Children, Mormons, and Renderings of African American Religion: American Religious History in _Church History_


In the December 2007 (print) issue of Church History, there are three articles on interest for our blog. First is E. Brook Holifield's "Let the Children Come: The Religion of the Protestant Child in Early America." Holifield noted that there have been many quality studies of adult understandings of children, and he, instead, looks to the voices of children and how they understand their religious world views. It is delightful to see how Louisa May Alcott, Harriet Beecher (Stowe), and Charlotte Grimke grappled with religion as younger selves. Drawing from diaries of children, who lived between 1770-1861, he describes their poignant concerns over death, living a good life, and their focus on sermons.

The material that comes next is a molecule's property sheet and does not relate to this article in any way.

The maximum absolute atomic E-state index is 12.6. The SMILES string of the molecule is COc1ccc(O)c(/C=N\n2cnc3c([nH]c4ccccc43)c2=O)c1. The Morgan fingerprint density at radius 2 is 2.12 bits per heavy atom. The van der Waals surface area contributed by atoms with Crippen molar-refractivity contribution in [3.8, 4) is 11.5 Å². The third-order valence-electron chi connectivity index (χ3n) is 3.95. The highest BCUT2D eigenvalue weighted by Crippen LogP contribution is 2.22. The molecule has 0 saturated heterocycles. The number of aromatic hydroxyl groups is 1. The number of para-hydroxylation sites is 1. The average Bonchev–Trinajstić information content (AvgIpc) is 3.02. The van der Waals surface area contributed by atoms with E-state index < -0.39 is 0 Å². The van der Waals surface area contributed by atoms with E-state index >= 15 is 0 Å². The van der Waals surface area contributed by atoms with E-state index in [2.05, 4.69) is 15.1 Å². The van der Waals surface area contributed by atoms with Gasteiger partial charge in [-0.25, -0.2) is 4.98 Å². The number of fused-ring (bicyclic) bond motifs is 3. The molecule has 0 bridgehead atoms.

Next, Thomas W. Simpson's "Mormons Study 'Abroad': Brigham Young's Romance with American Higher Education, 1867-1877" examines the how American Mormons were sent to American universities for specialized training in law, medicine, and other fields. Mormons believed that higher education would help them maintain their civilization as well as make non-Mormons envious of their advances.

The third essay, "Urbanization and the End of Black Churches in the Modern World," is by Curtis Evans (two mentions in one day!). This essay tackles the historiographical understandings of African American religion, and Evans argues, "What strikes me about the history of interpretations of African American religion is the way in which interpreters have asserted that peoples of African descent were 'naturally religious,' which meant that their religion was a product of biology and nature rather than of the 'supernatural'" (p.799). Evans presents the fascination of with 'natural' religiosity as well as calls for the end of "the Negro or Black Church as it has been historically constructed" (p. 822)